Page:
You also need to prevent the browser’s default behavior, which is to simply load the dropped object in the browser window.

    dropzone.addEventListener("dragover", function(event) {
    }, true);
    dropzone.addEventListener("drop", function(event) {
      // Ready to do something with the dropped object
    }, true);

    You may also want to use the dragenter and dragleave events to be notified when a drag session starts or stops.

    Your element is now ready to receive files with the drop event.

    Manipulating the Files

    On the drop event, you can access the files with the files property of the DataTransfer object:

    dropzone.addEventListener("drop", function(event) {
      // Ready to do something with the dropped object
      var allTheFiles = event.dataTransfer.files;
      alert("You've just dropped " + allTheFiles.length + " files");
    }, true);

    Once you’ve accessed the files, the File API lets you do much more, like parsing files as a binary array, or displaying a preview of an image by reading the file as a DataURL.

    Of course, you can still drag and drop data other than files (e.g. text, URLs, remote images …) using the drag and drop API.

  5. interactive file uploads with Drag and Drop, FileAPI and XMLHttpRequest

    In previous posts, we showed how to access a file through the input tag or through the Drag and Drop mechanism. In both cases, you can use XMLHttpRequest to upload the files and follow the upload progress.


    If you’re running the latest beta of Firefox 3.6, check out our file upload demo.


    XMLHttpRequest will send a given file to the server as a binary array, so you first need to read the content of the file as a binary string, using the File API. Because both Drag and Drop and the input tag allow you to handle multiple files at once, you’ll need to create as many requests as there are files.

    var reader = new FileReader();
    reader.onload = function(e) {
      var bin =;
      // bin is the binaryString

    Once the file is read, send it to the server with XMLHttpRequest:

    var xhr = new XMLHttpRequest();"POST", "upload.php");
    xhr.overrideMimeType('text/plain; charset=x-user-defined-binary');

    You can choose to be notified when specific events, such as error, success, or abort, occur during the request (see the MDC documentation for more details).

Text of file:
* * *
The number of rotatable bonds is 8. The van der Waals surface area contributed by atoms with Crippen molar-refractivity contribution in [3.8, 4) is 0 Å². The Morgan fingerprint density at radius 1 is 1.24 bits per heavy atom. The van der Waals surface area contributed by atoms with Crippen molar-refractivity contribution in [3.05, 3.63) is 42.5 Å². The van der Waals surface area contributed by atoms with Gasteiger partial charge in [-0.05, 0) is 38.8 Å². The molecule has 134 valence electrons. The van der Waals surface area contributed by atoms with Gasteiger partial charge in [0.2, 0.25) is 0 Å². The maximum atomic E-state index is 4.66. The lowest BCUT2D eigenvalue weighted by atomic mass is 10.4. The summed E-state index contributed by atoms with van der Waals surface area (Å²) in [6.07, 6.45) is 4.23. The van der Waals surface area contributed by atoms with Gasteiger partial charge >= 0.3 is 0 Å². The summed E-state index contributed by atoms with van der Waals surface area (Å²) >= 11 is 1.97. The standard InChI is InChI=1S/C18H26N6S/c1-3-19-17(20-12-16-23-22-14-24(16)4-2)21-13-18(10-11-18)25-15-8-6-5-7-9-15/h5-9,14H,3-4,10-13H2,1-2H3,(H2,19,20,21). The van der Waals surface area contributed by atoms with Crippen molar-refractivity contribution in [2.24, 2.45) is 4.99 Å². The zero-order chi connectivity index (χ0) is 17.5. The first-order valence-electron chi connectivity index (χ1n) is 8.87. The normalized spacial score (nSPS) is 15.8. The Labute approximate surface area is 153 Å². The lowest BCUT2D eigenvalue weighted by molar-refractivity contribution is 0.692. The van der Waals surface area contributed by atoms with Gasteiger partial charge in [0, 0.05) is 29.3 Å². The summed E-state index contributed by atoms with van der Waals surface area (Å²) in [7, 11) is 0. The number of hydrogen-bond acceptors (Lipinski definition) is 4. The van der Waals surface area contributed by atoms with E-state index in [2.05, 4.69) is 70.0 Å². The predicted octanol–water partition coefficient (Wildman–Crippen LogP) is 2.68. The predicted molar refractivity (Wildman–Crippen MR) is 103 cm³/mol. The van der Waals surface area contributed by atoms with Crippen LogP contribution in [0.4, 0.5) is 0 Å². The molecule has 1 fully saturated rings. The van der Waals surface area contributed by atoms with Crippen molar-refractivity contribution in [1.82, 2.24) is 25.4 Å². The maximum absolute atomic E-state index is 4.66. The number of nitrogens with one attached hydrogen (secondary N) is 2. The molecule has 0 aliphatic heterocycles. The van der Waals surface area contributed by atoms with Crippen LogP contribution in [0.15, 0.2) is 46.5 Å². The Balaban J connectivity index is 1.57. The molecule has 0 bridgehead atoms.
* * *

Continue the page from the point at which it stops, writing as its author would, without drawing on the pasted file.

Following the Upload Progress

    The progress event provides the size of the uploaded portion of the binary content. This allows you to easily compute how much of the file has been uploaded.

    Here’s an example showing the percentage of the file that has been uploaded so far:

    xhr.upload.addEventListener("progress", function(e) {
      if (e.lengthComputable) {
        var percentage = Math.round((e.loaded * 100) /;
        // do something
    }, false);
  6. The shortest image uploader – ever!

    A couple of line of JavaScript. That’s all you need.

    This is a very short Image Uploader, based on API. If you want to do more complex stuff (like resize, crop, drawing, colors, …) see my previous post.

    Back-story. I’ve been talking to‘s owner (Hi Alan!). He recently added Drag’n Drop support to his image sharing website. But also, Alan allows Cross-Domain XMLHttpRequest (thank you!). So basically, you can use his API to upload pictures to his website, from your HTML page, with no server side code involved – at all.

    And here is an example of what you can do:

    (see the full working code on github – live version there )

    (also, you’ll need to understand FormData, see here)

    function upload(file) {
      // file is from a <input> tag or from Drag'n Drop
      // Is the file an image?
      if (!file || !file.type.match(/image.*/)) return;
      // It is!
      // Let's build a FormData object
      var fd = new FormData();
      fd.append("image", file); // Append the file
      fd.append("key", "6528448c258cff474ca9701c5bab6927");
      // Get your own key:
      // Create the XHR (Cross-Domain XHR FTW!!!)
      var xhr = new XMLHttpRequest();"POST", ""); // Boooom!
      xhr.onload = function() {
        // Big win!
        // The URL of the image is:
       // Ok, I don't handle the errors. An exercice for the reader.
       // And now, we send the formdata

    That’s all :)

    Works on Chrome and Firefox 4 (Edit:) and Safari.

  7. HTML5 adoption stories: and html5 drag and drop

    This is a guest post from Tomas Barreto, a developer who works at They recently adopted HTML5 drag and drop as a way to share files with other people using new features in Firefox. The included video is a pitch for the feature and service, but shows how easy it is to do simple HTML5-based upload progress even with multiple files. Tomas gives an overview of the relatively simple JavaScript required to do this, and how improvements in Firefox 4 will make things even easier. Also have a quick look at the bottom of the post for links to additional docs and resources.

    At, we’re always exploring new ways to help users get content quickly and securely onto our cloud content management platform. So when asked, “What feature would make you use Box more?” during the Box Hack Olympics in April, my colleague CJ and I decided to tackle the most intuitive way to upload files: simply dragging them from the desktop into Box.